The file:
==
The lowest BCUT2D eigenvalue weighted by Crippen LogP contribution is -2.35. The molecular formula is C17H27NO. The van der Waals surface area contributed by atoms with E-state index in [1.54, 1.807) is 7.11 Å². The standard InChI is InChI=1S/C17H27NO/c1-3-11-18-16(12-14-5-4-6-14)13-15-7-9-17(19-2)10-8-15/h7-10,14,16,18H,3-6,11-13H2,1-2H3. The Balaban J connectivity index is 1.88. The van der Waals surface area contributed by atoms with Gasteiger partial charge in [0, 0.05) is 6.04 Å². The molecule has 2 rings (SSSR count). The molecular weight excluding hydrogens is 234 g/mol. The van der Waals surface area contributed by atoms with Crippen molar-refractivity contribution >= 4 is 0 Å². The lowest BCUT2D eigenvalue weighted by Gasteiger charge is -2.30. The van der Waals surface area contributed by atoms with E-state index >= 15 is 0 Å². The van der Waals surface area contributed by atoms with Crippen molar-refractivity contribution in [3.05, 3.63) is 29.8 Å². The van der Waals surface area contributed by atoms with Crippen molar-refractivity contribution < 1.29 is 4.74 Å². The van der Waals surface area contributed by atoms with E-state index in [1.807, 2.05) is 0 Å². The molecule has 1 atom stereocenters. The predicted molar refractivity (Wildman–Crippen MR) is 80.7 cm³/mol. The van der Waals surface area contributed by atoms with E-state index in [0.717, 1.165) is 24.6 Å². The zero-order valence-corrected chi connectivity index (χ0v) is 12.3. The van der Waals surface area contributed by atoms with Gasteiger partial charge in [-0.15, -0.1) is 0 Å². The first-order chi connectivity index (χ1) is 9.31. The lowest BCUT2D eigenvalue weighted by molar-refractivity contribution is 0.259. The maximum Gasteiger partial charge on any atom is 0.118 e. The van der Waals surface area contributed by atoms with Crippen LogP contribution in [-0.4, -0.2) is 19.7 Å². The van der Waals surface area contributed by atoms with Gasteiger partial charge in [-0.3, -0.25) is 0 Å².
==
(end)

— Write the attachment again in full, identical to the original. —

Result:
The lowest BCUT2D eigenvalue weighted by Crippen LogP contribution is -2.35. The molecular formula is C17H27NO. The van der Waals surface area contributed by atoms with E-state index in [1.54, 1.807) is 7.11 Å². The standard InChI is InChI=1S/C17H27NO/c1-3-11-18-16(12-14-5-4-6-14)13-15-7-9-17(19-2)10-8-15/h7-10,14,16,18H,3-6,11-13H2,1-2H3. The Balaban J connectivity index is 1.88. The van der Waals surface area contributed by atoms with Gasteiger partial charge in [0, 0.05) is 6.04 Å². The molecule has 2 rings (SSSR count). The molecular weight excluding hydrogens is 234 g/mol. The van der Waals surface area contributed by atoms with Crippen molar-refractivity contribution >= 4 is 0 Å². The lowest BCUT2D eigenvalue weighted by Gasteiger charge is -2.30. The van der Waals surface area contributed by atoms with E-state index >= 15 is 0 Å². The van der Waals surface area contributed by atoms with Crippen molar-refractivity contribution in [3.05, 3.63) is 29.8 Å². The van der Waals surface area contributed by atoms with Crippen molar-refractivity contribution < 1.29 is 4.74 Å². The van der Waals surface area contributed by atoms with E-state index in [1.807, 2.05) is 0 Å². The molecule has 1 atom stereocenters. The predicted molar refractivity (Wildman–Crippen MR) is 80.7 cm³/mol. The van der Waals surface area contributed by atoms with E-state index in [0.717, 1.165) is 24.6 Å². The zero-order valence-corrected chi connectivity index (χ0v) is 12.3. The van der Waals surface area contributed by atoms with Gasteiger partial charge in [-0.15, -0.1) is 0 Å². The first-order chi connectivity index (χ1) is 9.31. The lowest BCUT2D eigenvalue weighted by molar-refractivity contribution is 0.259. The maximum Gasteiger partial charge on any atom is 0.118 e. The van der Waals surface area contributed by atoms with Crippen LogP contribution in [-0.4, -0.2) is 19.7 Å². The van der Waals surface area contributed by atoms with Gasteiger partial charge in [-0.3, -0.25) is 0 Å².